Angry prayers – Hope 103.2

Angry prayers

Read Nehemiah 4:4-5 4 Hear, O our God, for we are despised; turn their taunt back on their own heads, and give them over as plunder in a land of captivity. 5 Do not cover their guilt, and do not let their sin be blotted out from your sight; for they have hurled insults in […]

By David ReayThursday 25 Jan 2018LifeWords DevotionalsFaithReading Time: 2 minutes

Read Nehemiah 4:4-5

4 Hear, O our God, for we are despised; turn their taunt back on their own heads, and give them over as plunder in a land of captivity. 5 Do not cover their guilt, and do not let their sin be blotted out from your sight; for they have hurled insults in the face of the builders. (NRSV)

The Bible gives us numerous examples of how to pray. Here is one example of how not to pray. Nehemiah is understandably angry at the opposition he faces as he rebuilds the walls of Jerusalem. So he expresses his anger in this prayer.

It is one of those instances which cause us to realise that not every sentiment expressed in the Bible is a worthy sentiment. Even when expressed by otherwise godly people. The Bible is divinely inspired but also features fallible humans like you and me. And it records their fallibility with disturbing honesty.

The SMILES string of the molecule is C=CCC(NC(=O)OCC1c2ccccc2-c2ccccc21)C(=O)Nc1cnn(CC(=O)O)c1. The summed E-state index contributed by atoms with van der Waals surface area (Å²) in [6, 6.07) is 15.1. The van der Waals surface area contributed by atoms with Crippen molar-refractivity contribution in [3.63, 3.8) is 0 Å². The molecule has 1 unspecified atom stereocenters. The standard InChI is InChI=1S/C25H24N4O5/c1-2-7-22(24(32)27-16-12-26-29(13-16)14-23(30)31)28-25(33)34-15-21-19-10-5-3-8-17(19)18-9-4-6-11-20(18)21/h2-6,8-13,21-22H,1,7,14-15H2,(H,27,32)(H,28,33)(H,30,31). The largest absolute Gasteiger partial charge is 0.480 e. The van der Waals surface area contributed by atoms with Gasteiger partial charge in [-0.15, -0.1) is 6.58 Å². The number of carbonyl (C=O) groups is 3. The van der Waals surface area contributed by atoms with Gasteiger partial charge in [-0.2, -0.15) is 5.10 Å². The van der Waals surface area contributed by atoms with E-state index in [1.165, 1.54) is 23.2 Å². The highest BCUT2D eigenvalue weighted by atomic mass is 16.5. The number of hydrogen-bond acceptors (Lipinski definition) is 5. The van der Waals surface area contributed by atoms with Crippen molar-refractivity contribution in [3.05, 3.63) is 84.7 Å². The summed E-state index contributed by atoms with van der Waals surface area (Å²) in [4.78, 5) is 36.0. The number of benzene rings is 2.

If we face opposition, unjust persecution, attacks on what we perceive to be our Christian worldview, let’s not pray like Nehemiah. He wanted God to get stuck into his enemies. He didn’t want God to show them mercy. Here he is rather like Jonah, another flawed individual who demanded God punish the people of Nineveh.

In the New Testament we are told by Jesus and Paul to pray blessing on those who wound or oppose us. We pray that they may find mercy as we ourselves have found mercy. We certainly pray that evil plans are thwarted and that God has his way. But we don’t let it degenerate into personal hatred or bitterness. That means they have won and we have lost.

We who have received mercy must never deny the possibility of it to others.

Blessings
David Reay

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